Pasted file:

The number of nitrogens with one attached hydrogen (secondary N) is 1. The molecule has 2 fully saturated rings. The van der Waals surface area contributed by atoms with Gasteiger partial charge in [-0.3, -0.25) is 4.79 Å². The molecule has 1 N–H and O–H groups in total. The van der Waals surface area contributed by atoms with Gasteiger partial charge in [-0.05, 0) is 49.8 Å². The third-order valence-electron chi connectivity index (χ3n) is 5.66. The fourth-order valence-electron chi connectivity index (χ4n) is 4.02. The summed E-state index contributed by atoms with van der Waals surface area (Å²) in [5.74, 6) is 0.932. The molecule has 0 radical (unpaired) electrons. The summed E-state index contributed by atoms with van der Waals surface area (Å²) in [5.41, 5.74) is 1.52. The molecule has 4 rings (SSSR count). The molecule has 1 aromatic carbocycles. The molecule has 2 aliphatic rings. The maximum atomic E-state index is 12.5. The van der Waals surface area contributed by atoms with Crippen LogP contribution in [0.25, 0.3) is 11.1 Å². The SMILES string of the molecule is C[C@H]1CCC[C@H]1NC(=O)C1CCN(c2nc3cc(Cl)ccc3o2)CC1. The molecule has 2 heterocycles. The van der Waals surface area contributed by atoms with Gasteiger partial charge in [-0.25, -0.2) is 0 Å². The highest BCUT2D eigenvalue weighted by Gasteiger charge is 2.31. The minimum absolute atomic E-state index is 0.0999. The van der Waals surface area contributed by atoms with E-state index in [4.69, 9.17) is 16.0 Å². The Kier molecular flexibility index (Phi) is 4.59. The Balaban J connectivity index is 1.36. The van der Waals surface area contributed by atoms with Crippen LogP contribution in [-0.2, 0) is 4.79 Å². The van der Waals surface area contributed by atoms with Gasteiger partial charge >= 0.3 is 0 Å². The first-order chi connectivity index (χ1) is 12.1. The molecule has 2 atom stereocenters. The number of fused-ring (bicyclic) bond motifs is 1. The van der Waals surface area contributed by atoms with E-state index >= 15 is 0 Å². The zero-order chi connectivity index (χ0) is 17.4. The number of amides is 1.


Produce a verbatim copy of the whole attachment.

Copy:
The number of nitrogens with one attached hydrogen (secondary N) is 1. The molecule has 2 fully saturated rings. The van der Waals surface area contributed by atoms with Gasteiger partial charge in [-0.3, -0.25) is 4.79 Å². The molecule has 1 N–H and O–H groups in total. The van der Waals surface area contributed by atoms with Gasteiger partial charge in [-0.05, 0) is 49.8 Å². The third-order valence-electron chi connectivity index (χ3n) is 5.66. The fourth-order valence-electron chi connectivity index (χ4n) is 4.02. The summed E-state index contributed by atoms with van der Waals surface area (Å²) in [5.74, 6) is 0.932. The molecule has 0 radical (unpaired) electrons. The summed E-state index contributed by atoms with van der Waals surface area (Å²) in [5.41, 5.74) is 1.52. The molecule has 4 rings (SSSR count). The molecule has 1 aromatic carbocycles. The molecule has 2 aliphatic rings. The maximum atomic E-state index is 12.5. The van der Waals surface area contributed by atoms with Crippen LogP contribution in [0.25, 0.3) is 11.1 Å². The SMILES string of the molecule is C[C@H]1CCC[C@H]1NC(=O)C1CCN(c2nc3cc(Cl)ccc3o2)CC1. The molecule has 2 heterocycles. The van der Waals surface area contributed by atoms with Gasteiger partial charge in [-0.25, -0.2) is 0 Å². The highest BCUT2D eigenvalue weighted by Gasteiger charge is 2.31. The minimum absolute atomic E-state index is 0.0999. The van der Waals surface area contributed by atoms with E-state index in [4.69, 9.17) is 16.0 Å². The Kier molecular flexibility index (Phi) is 4.59. The Balaban J connectivity index is 1.36. The van der Waals surface area contributed by atoms with Crippen LogP contribution in [-0.2, 0) is 4.79 Å². The van der Waals surface area contributed by atoms with Gasteiger partial charge >= 0.3 is 0 Å². The first-order chi connectivity index (χ1) is 12.1. The molecule has 2 atom stereocenters. The number of fused-ring (bicyclic) bond motifs is 1. The van der Waals surface area contributed by atoms with E-state index >= 15 is 0 Å². The zero-order chi connectivity index (χ0) is 17.4. The number of amides is 1.